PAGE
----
Last Thursday we started the conversation about what makes Swiss watches the Gold Standard – and traced the early rise of Switzerland as the premiere country for watchmaking. Switzerland has passed that long-standing watchmaking expertise and knowledge down century after century, generation after generation. There’s no denying that history counts in establishing a standard. Switzerland’s 20th century contributions to the making of wrist watches was stellar.
In 1876, the Swiss sent delegates to the Philadelphia World Exhibition where they were shocked to learn of the American watch industry’s strength in mass production processes. Switzerland fast embraced industrialization. High end watches would still be handmade, but this increased productivity enabled the production of more affordable watches and enabled Switzerland to retain its reigning position in world watch production.
As the concept of wrist watches began taking hold, many discussions ensued about where to put the crown, as no one knew which wrist people would wear their watches on. Audemars Piguet decided that since most people were right handed, the left wrist would be most likely. Early wristwatches worn by the military officers in the South African Boer wars had crowns on the right side of the case.
In 1904, Cartier produced a wrist watch for Brazilian aviation pioneer Alberto Santos-Dumont to see time quickly while flying his dirigibles around Paris. That watch – the Santos – was later the first wristwatch to be put into serial production. From there, Swiss wristwatch inventions surged. In 1908,
Eterna won a patent for the first wristwatch with alarm mechanism. 1909 saw the first chronograph wristwatch. During World War I governments globally saw the usefulness of wristwatches and Swiss brands complied with rugged pieces, chronographs, and watches with luminous materials for easy night reading. In the 1920s, wristwatches became mainstream. The Swiss offered creative designs and technical advancements. Rolex made headlines in 1927 when Mercedes Glietze swam the English Channel wearing a Rolex Oyster. After more than ten hours under trying conditions, the first truly water resistant watch maintained perfect time without condensation or penetration of water.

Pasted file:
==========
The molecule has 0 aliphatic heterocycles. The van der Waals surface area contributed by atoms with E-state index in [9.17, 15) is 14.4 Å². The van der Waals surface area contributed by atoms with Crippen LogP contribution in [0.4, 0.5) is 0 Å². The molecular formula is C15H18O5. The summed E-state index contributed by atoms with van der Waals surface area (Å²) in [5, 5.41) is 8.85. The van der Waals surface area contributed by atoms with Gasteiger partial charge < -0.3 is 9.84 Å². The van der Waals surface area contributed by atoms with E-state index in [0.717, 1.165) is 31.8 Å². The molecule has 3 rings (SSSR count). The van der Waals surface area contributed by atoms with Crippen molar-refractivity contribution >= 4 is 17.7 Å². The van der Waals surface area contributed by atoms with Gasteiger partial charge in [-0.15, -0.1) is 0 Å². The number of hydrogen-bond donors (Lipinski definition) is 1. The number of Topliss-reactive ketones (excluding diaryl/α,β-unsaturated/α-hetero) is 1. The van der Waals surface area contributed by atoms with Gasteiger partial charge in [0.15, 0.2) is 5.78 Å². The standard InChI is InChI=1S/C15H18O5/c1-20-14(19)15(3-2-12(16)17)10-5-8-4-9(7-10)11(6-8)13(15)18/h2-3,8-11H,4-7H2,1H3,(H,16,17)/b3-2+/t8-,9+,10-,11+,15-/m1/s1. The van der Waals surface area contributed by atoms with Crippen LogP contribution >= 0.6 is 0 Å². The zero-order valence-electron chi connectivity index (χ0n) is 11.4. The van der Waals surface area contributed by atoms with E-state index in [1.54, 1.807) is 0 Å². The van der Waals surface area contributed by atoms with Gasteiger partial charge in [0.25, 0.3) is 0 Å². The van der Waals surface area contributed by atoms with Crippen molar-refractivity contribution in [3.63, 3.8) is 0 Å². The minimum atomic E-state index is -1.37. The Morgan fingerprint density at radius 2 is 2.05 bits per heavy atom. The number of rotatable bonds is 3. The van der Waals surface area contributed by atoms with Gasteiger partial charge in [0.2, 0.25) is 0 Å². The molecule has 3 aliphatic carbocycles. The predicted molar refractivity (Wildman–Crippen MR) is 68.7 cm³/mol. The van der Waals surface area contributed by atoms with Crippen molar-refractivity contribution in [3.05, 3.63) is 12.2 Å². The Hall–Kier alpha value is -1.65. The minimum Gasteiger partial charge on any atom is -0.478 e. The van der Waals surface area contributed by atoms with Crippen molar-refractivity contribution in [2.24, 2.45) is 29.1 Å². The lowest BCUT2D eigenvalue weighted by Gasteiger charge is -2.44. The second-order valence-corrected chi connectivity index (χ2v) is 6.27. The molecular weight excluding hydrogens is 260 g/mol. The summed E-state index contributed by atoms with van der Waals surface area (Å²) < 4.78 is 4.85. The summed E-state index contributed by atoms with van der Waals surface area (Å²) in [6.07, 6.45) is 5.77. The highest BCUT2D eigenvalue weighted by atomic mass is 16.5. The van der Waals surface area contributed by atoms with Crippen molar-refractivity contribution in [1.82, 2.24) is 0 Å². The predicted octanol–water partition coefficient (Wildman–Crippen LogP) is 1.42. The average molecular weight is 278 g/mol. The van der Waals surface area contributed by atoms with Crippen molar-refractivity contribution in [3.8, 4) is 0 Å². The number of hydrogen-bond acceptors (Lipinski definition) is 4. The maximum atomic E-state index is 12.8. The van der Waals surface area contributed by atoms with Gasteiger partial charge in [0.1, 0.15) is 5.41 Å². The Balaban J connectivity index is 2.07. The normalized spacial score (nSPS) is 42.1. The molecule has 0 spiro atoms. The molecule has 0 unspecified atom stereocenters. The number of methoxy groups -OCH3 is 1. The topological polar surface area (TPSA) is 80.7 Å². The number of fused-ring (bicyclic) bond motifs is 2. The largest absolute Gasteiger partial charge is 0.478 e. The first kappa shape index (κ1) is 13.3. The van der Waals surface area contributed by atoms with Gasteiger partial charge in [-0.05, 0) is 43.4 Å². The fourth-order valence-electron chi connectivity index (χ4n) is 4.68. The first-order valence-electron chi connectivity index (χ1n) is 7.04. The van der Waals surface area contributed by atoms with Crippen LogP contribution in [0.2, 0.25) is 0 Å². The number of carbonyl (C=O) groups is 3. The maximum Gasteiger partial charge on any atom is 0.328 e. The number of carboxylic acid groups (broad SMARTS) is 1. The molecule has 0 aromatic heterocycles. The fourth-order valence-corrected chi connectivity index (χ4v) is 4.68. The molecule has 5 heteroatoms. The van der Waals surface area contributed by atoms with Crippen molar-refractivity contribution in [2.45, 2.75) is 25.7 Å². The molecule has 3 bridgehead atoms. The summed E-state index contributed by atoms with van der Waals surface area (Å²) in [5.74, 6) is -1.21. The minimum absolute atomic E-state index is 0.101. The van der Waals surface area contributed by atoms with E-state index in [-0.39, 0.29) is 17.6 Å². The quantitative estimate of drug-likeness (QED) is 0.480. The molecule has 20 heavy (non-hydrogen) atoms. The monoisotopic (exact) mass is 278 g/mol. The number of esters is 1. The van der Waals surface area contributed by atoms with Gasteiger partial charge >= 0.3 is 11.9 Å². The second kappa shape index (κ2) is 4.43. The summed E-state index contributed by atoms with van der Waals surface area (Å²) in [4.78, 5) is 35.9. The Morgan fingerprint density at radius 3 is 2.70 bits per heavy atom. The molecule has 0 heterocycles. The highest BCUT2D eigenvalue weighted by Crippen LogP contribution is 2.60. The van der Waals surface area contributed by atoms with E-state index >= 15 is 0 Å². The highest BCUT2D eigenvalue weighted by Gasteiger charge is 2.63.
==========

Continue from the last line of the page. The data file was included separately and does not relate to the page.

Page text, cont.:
While American and Japanese watch industries were also growing, predominantly the Swiss led in watchmaking invention. World War II saw new wristwatch innovations from the Swiss. Breitling introduced slide rule bezels for pilot calculations, and in 1938 IWC unveiled its antimagnetic pilots’ watch, the Mark X. In 1945, wristwatch chronometers took hold, and the Swiss Observatories held international chronometer trials. In 1948, Eterna introduced the first ball-bearing mounted rotor in a self-winding watch, a standard still used today in automatic wristwatches. In 1969, the first automatic chronograph wristwatches were introduced to the world (these by a group of watchmaking competitors – Breitling, Hamilton-Buren, and Heuer — that had been working closely together to achieve this feat). This was also the year man first walked on the moon–wearing an Omega Speedmaster wristwatch.
The early 1970’s saw the introduction of quartz watches out of Japan. This nearly destroyed Switzerland’s watch industry, which had not embraced quartz technology. Many companies flailed. It was precisely this crisis, though, that saw the rise of Switzerland as a leader in luxury timepieces. That’s next week’s post. Stay tuned.